|Original author(s)||Till Tantau|
|Developer(s)||Till Tantau, Christian Feuersänger|
3.1.9 / 2 March 2021
|Written in||TeX, Lua|
|Operating system||Multiplatform (TeX)|
|Type||Vector graphics languages|
|License||Dual License: GNU General Public License or LaTeX Project Public License|
PGF/TikZ is a pair of languages for producing vector graphics (e.g., technical illustrations and drawings) from a geometric/algebraic description, with standard features including the drawing of points, lines, arrows, paths, circles, ellipses and polygons. PGF is a lower-level language, while TikZ is a set of higher-level macros that use PGF. The top-level PGF and TikZ commands are invoked as TeX macros, but in contrast with PSTricks, the PGF/TikZ graphics themselves are described in a language that resembles MetaPost. Till Tantau is the designer of the PGF and TikZ languages. He is also the main developer of the only known interpreter for PGF and TikZ, which is written in TeX. PGF is an acronym for "Portable Graphics Format". TikZ was introduced in version 0.95 of PGF, and it is a recursive acronym for "TikZ ist kein Zeichenprogramm" (German for "TikZ is not a drawing program").
The PGF/TikZ interpreter can be used from the popular LaTeX and ConTeXt macro packages, and also directly from the original TeX.: 116 Since TeX itself is not concerned with graphics, the interpreter supports multiple TeX output backends: dvips, dvipdfm/dvipdfmx/xdvipdfmx, TeX4ht, and pdftex's internal PDF output driver.: 117–120 Unlike PSTricks, PGF can thus directly produce either PostScript or PDF output, but it cannot use some of the more advanced PostScript programming features that PSTricks can use due to the "least common denominator" effect. PGF/TikZ comes with an extensive documentation; the version 3.1.4a of the manual has over 1300 pages.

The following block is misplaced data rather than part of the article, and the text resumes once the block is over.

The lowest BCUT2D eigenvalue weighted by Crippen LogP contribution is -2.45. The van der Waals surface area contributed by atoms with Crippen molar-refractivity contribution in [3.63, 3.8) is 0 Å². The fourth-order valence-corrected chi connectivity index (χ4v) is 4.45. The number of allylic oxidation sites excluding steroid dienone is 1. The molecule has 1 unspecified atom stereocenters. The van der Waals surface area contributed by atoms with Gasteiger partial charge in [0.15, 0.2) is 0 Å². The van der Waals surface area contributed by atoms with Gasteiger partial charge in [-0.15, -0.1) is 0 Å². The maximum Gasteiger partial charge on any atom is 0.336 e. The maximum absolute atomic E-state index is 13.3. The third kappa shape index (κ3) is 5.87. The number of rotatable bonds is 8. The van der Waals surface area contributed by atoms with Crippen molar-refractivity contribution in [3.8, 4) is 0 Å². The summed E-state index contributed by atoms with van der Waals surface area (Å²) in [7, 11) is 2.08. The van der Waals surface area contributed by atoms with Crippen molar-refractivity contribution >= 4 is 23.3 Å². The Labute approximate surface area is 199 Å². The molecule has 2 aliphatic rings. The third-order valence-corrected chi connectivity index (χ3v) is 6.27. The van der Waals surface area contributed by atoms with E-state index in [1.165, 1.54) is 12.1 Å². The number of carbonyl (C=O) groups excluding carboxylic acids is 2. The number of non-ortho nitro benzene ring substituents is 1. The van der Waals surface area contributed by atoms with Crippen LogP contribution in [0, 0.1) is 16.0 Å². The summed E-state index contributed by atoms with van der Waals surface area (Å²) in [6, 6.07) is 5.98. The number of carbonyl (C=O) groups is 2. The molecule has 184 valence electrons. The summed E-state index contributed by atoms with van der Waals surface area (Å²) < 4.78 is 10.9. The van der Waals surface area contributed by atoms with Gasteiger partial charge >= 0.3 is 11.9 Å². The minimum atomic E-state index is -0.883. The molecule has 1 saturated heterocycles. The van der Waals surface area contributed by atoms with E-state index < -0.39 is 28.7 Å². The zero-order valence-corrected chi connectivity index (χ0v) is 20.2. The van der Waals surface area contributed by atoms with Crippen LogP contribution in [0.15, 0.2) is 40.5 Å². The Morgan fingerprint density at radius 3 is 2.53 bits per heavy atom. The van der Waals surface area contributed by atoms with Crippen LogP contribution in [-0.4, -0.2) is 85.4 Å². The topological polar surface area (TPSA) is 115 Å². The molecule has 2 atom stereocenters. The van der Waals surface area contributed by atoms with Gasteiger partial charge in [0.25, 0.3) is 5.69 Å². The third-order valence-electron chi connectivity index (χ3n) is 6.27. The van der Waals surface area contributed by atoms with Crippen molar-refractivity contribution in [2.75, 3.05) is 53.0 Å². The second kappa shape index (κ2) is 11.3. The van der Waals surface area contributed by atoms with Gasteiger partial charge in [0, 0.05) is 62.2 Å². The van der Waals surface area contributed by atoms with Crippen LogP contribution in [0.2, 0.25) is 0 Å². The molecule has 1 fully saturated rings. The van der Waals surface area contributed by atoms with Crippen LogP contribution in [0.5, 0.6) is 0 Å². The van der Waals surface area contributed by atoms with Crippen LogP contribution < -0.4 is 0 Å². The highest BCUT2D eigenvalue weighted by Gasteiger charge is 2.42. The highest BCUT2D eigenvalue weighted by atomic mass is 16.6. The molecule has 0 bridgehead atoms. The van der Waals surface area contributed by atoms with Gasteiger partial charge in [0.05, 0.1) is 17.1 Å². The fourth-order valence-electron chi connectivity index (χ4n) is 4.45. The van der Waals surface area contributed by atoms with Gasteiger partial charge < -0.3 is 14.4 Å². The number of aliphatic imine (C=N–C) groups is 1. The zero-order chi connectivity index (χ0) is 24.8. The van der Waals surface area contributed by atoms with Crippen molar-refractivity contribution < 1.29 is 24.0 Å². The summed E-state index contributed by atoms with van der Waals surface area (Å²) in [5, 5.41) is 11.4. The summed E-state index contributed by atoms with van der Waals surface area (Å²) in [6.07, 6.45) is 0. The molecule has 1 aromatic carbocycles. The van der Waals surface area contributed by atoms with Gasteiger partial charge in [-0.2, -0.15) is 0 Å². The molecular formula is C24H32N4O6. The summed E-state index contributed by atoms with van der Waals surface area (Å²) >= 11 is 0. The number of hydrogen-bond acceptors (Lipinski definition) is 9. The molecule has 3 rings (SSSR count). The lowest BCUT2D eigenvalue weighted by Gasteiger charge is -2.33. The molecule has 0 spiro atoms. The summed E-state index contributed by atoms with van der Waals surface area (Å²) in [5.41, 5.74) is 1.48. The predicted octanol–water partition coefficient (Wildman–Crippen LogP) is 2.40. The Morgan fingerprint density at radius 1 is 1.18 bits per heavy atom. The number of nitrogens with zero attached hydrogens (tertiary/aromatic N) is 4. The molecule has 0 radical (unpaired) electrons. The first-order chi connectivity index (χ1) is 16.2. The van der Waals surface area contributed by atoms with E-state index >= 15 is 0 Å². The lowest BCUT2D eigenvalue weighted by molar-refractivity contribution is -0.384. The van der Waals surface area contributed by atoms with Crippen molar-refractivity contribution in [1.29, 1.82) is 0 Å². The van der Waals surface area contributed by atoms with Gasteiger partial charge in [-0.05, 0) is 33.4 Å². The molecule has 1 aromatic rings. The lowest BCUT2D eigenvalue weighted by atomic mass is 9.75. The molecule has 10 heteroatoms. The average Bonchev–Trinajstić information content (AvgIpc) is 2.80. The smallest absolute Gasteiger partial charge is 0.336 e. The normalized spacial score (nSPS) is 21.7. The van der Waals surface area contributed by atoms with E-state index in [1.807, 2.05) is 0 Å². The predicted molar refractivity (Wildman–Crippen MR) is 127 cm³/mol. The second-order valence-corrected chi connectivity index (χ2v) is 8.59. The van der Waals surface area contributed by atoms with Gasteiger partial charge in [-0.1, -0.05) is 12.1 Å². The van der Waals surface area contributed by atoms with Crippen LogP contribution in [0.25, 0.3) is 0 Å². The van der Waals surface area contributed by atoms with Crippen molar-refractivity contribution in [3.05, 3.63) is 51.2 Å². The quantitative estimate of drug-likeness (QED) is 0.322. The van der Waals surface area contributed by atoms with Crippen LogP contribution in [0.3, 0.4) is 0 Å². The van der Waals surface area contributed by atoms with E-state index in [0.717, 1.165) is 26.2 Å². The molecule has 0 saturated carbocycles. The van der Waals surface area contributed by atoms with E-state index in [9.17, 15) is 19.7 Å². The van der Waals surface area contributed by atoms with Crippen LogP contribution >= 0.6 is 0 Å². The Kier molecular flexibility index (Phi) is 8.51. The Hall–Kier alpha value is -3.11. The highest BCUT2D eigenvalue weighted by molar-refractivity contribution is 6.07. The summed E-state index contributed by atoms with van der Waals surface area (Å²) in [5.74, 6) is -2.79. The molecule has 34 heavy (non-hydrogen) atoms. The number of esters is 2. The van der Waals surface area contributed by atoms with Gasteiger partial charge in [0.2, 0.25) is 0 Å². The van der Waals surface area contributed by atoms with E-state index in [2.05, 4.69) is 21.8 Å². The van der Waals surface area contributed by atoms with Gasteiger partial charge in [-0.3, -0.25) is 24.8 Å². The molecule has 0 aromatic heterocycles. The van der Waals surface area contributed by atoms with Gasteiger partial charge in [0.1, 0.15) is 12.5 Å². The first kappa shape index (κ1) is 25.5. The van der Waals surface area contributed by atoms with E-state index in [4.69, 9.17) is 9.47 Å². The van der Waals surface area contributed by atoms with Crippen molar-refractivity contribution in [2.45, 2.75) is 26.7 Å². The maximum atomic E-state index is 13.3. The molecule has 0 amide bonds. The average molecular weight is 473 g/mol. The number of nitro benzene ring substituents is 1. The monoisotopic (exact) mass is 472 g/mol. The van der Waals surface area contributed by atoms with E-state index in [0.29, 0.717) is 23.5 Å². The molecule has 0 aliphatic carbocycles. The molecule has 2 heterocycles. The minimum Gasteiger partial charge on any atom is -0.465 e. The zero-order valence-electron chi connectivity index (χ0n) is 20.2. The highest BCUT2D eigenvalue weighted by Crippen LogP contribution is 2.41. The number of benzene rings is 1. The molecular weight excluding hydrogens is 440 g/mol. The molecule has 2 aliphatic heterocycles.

The standard LaTeX
picture environment can also be used as a front end for PGF — by merely using the
pgfpict2e package.: 27
The project has been under constant development since 2005. Most of the development is done by Till Tantau. Version 3.0.0 was released on 20 December 2013. One of the major new features of this version was graph drawing using the
graphdrawing package, which however requires LuaTeX. This version also added a new data visualization method and support for direct SVG output via the new dvisvgm driver.
Several graphical editors can produce output for PGF/TikZ, such as the KDE program Cirkuit and the math drawing program GeoGebra. Export to TikZ is also available as extensions for Inkscape, Blender, MATLAB, matplotlib, Gnuplot, and R. The circuit-macros package of m4 macros exports circuit diagrams to TikZ using the
dpic -g command line option. The dot2tex program can convert files in the DOT graph description language to PGF/TikZ.
TikZ features libraries for easy drawing of many kinds of diagrams, such as the following (alphabetized by library name):
The following images were created with TikZ and show some examples of the range of graphic types that can be produced. The link in each caption points to the source code for the image.